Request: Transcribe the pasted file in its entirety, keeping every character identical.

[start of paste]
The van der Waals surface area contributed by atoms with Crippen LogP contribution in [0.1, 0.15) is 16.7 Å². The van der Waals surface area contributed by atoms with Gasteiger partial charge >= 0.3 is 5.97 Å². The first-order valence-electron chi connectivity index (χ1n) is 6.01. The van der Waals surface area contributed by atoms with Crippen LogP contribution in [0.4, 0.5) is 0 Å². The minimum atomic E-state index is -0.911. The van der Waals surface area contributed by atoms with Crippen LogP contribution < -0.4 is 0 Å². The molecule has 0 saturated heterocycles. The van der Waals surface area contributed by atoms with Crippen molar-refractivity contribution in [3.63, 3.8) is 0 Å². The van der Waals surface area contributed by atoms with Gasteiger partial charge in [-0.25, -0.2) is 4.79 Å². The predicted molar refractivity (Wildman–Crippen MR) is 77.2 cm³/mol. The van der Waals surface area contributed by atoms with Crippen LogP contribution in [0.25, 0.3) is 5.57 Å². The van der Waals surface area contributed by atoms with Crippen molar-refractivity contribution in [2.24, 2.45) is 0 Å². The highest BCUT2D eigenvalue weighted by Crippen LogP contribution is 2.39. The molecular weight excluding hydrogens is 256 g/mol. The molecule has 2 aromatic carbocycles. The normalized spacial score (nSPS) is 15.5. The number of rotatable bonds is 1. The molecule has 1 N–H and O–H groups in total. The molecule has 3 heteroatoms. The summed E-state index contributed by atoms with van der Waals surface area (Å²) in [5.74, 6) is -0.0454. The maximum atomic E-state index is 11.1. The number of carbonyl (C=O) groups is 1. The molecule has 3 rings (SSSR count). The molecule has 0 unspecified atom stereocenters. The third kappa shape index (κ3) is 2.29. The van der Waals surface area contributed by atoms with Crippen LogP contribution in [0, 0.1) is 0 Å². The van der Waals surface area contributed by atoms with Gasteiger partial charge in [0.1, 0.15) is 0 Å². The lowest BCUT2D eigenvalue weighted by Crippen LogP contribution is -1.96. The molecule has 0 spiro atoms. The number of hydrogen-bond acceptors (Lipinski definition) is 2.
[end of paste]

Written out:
The van der Waals surface area contributed by atoms with Crippen LogP contribution in [0.1, 0.15) is 16.7 Å². The van der Waals surface area contributed by atoms with Gasteiger partial charge >= 0.3 is 5.97 Å². The first-order valence-electron chi connectivity index (χ1n) is 6.01. The van der Waals surface area contributed by atoms with Crippen LogP contribution in [0.4, 0.5) is 0 Å². The minimum atomic E-state index is -0.911. The van der Waals surface area contributed by atoms with Crippen LogP contribution < -0.4 is 0 Å². The molecule has 0 saturated heterocycles. The van der Waals surface area contributed by atoms with Crippen molar-refractivity contribution in [3.63, 3.8) is 0 Å². The van der Waals surface area contributed by atoms with Gasteiger partial charge in [-0.25, -0.2) is 4.79 Å². The predicted molar refractivity (Wildman–Crippen MR) is 77.2 cm³/mol. The van der Waals surface area contributed by atoms with Crippen LogP contribution in [0.25, 0.3) is 5.57 Å². The van der Waals surface area contributed by atoms with Crippen molar-refractivity contribution in [2.24, 2.45) is 0 Å². The highest BCUT2D eigenvalue weighted by Crippen LogP contribution is 2.39. The molecular weight excluding hydrogens is 256 g/mol. The molecule has 2 aromatic carbocycles. The normalized spacial score (nSPS) is 15.5. The number of rotatable bonds is 1. The molecule has 1 N–H and O–H groups in total. The molecule has 3 heteroatoms. The summed E-state index contributed by atoms with van der Waals surface area (Å²) in [5.74, 6) is -0.0454. The maximum atomic E-state index is 11.1. The number of carbonyl (C=O) groups is 1. The molecule has 3 rings (SSSR count). The molecule has 0 unspecified atom stereocenters. The third kappa shape index (κ3) is 2.29. The van der Waals surface area contributed by atoms with Crippen LogP contribution in [0, 0.1) is 0 Å². The van der Waals surface area contributed by atoms with Gasteiger partial charge in [0.1, 0.15) is 0 Å². The lowest BCUT2D eigenvalue weighted by Crippen LogP contribution is -1.96. The molecule has 0 spiro atoms. The number of hydrogen-bond acceptors (Lipinski definition) is 2.